When launching an accelerated production program for the Tesla Model 3 after receiving more pre-orders than anticipated, CEO Elon Musk said that the company would enforce a rigorous sourcing program both with internal teams and suppliers in order to meet its deadline.
He said that suppliers will be held to high standards and deadlines or otherwise they could be fired – adding that “if you can make a human in 9 months, you can make a tool in 9 months,” in reference to the Model 3 production timeline.
One of the suppliers fell victim of the strict sourcing program this week after Tesla canceled a large order.
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German automotive supplier SHW Automotive saw its stock price crash by almost 10% on Tuesday after they announced that “an electric carmaker had canceled a 100 million euro ($107 million) order” for axle-drive pumps that “failed to meet its requirements”, according to the undisclosed customer.
The company didn’t disclose the identity of the customer, but the timing and the size of the order led to speculation about it being from Tesla.
A source familiar with the order told Electrek that it was indeed Tesla that ordered the parts for the Model 3 program back in September.
We are told that Tesla was unsatisfied with the quality of the work and felt it was better to cancel the order.
SHW said on Tuesday that it disagrees with Tesla’s reason to cancel the order and that the company reserves the right to seek damages. It’s not clear if they have done so yet.
When German media speculated that the order could be from Tesla, they also suggested that the cancellation could have originated from pressure by the new Trump administration to support American manufacturing and the threat of higher border taxes for production entering the U.S.
Writschafts Woche reported based on “insider sources” at SHW that the reasons were “not technical, but political.” The same source told the German paper that the supplier had “no indications from engineers” that the parts didn’t meet their standard until they canceled the order this week.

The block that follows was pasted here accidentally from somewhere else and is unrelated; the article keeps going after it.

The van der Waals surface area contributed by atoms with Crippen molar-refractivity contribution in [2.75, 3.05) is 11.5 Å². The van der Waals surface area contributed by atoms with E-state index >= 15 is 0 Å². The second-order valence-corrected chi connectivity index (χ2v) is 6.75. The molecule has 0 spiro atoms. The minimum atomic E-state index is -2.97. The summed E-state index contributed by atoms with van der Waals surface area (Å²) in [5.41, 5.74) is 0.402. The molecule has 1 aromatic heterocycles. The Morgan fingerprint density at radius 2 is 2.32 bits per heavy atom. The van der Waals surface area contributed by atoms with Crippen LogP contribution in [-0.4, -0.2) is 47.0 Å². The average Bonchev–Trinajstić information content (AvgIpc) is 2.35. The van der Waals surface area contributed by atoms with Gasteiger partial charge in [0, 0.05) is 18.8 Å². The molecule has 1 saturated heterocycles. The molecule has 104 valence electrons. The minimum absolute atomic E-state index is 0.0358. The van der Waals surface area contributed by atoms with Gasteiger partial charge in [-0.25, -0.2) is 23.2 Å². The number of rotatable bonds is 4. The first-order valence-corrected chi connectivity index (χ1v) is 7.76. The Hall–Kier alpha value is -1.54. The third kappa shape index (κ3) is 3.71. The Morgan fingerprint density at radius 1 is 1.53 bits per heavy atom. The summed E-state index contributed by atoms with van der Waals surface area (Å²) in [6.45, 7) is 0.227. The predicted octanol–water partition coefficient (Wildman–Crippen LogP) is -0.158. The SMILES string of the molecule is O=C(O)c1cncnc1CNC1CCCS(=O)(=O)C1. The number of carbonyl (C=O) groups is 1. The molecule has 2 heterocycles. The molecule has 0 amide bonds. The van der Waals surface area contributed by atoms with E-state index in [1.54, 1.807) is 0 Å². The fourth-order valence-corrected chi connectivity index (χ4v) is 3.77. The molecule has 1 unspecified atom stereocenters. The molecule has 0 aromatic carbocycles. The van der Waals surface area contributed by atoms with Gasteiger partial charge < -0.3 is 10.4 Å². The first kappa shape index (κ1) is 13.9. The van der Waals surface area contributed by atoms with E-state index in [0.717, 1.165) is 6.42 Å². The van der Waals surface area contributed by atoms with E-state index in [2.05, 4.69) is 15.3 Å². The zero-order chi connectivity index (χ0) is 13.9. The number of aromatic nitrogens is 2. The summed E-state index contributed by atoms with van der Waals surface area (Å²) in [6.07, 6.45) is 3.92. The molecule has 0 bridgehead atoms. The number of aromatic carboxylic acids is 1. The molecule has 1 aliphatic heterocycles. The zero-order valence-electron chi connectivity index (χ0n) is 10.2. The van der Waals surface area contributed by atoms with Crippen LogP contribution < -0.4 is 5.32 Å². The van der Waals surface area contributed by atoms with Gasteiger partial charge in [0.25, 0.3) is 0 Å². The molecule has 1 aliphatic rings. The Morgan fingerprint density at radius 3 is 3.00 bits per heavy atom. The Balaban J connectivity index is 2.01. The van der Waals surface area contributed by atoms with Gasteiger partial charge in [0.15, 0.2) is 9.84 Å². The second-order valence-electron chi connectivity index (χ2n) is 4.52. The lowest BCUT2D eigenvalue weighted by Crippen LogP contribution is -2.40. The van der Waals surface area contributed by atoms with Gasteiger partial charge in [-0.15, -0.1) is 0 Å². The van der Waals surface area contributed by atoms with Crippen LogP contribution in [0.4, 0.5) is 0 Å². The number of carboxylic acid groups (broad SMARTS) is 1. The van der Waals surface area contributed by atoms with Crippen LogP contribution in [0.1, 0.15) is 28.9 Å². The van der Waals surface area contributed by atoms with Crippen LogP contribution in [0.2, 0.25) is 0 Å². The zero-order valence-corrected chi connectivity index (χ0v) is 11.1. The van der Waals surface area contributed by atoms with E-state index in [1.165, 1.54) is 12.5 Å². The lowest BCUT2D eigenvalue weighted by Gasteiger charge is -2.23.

Our source, who is familiar with the relationship with SHW noted that the technical and contractual reasons given to the supplier were the only reasons behind the cancellation. Tesla had similar issues with suppliers pre-Donald Trump. The whole ordeal is reminiscent of the problem Tesla had with the first supplier behind the mechanism of the Model X’s Falcon Wing doors that ended with a lawsuit.
Update: the company released the following statement: Tesla’s policy is to terminate any supplier that is unable to meet their contractual milestones or violates their non-disclosure agreement. Unfortunately, we have to be firm in this regard in order to keep the Model 3 program on schedule and prevent plot spoilers.”
Currently, we have no indication that the issue will have any effect on the Model 3 production timeline. When canceling an order of this magnitude, automakers generally have a backup plan B in mind. The automaker could bring the manufacturing of the part in-house, something Tesla has often done through its vertical integration effort, or place a new order with a backup supplier.
Tesla plans to bring the Model 3 to production during the second half of the year.